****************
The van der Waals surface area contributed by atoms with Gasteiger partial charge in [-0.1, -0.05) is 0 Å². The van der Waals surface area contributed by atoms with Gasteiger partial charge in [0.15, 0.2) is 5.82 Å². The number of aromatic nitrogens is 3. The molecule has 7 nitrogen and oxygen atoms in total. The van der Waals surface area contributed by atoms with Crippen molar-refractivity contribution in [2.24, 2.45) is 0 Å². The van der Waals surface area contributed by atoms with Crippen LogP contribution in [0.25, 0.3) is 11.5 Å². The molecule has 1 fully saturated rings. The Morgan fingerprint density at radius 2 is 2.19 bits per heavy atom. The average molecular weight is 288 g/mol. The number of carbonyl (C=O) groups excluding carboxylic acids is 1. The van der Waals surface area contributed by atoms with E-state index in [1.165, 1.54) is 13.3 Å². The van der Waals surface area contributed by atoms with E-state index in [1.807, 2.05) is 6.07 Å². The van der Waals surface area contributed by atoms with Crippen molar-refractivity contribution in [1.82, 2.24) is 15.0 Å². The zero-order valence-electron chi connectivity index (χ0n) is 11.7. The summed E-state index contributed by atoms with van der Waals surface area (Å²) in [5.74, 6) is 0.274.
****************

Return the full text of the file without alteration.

The van der Waals surface area contributed by atoms with Gasteiger partial charge in [-0.1, -0.05) is 0 Å². The van der Waals surface area contributed by atoms with Gasteiger partial charge in [0.15, 0.2) is 5.82 Å². The number of aromatic nitrogens is 3. The molecule has 7 nitrogen and oxygen atoms in total. The van der Waals surface area contributed by atoms with Crippen molar-refractivity contribution in [2.24, 2.45) is 0 Å². The van der Waals surface area contributed by atoms with Crippen LogP contribution in [0.25, 0.3) is 11.5 Å². The molecule has 1 fully saturated rings. The Morgan fingerprint density at radius 2 is 2.19 bits per heavy atom. The average molecular weight is 288 g/mol. The number of carbonyl (C=O) groups excluding carboxylic acids is 1. The van der Waals surface area contributed by atoms with E-state index in [1.165, 1.54) is 13.3 Å². The van der Waals surface area contributed by atoms with E-state index in [1.807, 2.05) is 6.07 Å². The van der Waals surface area contributed by atoms with Crippen molar-refractivity contribution in [1.82, 2.24) is 15.0 Å². The zero-order valence-electron chi connectivity index (χ0n) is 11.7. The summed E-state index contributed by atoms with van der Waals surface area (Å²) in [5.74, 6) is 0.274.